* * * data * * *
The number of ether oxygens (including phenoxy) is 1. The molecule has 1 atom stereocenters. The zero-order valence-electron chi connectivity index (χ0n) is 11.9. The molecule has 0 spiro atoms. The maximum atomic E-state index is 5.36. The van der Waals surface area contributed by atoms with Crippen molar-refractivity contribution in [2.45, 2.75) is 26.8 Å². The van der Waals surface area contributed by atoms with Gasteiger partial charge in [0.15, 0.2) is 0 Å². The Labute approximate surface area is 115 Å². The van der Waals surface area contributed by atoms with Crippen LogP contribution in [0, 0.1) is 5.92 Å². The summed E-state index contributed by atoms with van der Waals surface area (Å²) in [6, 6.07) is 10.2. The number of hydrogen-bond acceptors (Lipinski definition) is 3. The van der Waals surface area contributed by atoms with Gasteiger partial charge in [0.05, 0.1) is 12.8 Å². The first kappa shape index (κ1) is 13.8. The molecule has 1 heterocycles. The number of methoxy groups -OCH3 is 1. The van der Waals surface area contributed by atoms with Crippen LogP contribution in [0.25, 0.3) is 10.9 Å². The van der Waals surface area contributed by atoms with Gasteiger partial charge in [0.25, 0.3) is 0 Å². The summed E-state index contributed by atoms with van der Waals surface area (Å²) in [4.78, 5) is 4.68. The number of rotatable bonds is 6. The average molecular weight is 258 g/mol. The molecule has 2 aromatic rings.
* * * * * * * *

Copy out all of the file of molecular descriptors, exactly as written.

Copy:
The number of ether oxygens (including phenoxy) is 1. The molecule has 1 atom stereocenters. The zero-order valence-electron chi connectivity index (χ0n) is 11.9. The molecule has 0 spiro atoms. The maximum atomic E-state index is 5.36. The van der Waals surface area contributed by atoms with Crippen molar-refractivity contribution in [2.45, 2.75) is 26.8 Å². The van der Waals surface area contributed by atoms with Gasteiger partial charge in [0.15, 0.2) is 0 Å². The Labute approximate surface area is 115 Å². The van der Waals surface area contributed by atoms with Crippen LogP contribution in [0, 0.1) is 5.92 Å². The summed E-state index contributed by atoms with van der Waals surface area (Å²) in [6, 6.07) is 10.2. The number of hydrogen-bond acceptors (Lipinski definition) is 3. The van der Waals surface area contributed by atoms with Gasteiger partial charge in [0.05, 0.1) is 12.8 Å². The first kappa shape index (κ1) is 13.8. The molecule has 1 heterocycles. The number of methoxy groups -OCH3 is 1. The van der Waals surface area contributed by atoms with Crippen LogP contribution in [0.25, 0.3) is 10.9 Å². The van der Waals surface area contributed by atoms with Gasteiger partial charge in [0.25, 0.3) is 0 Å². The summed E-state index contributed by atoms with van der Waals surface area (Å²) in [4.78, 5) is 4.68. The number of rotatable bonds is 6. The average molecular weight is 258 g/mol. The molecule has 2 aromatic rings.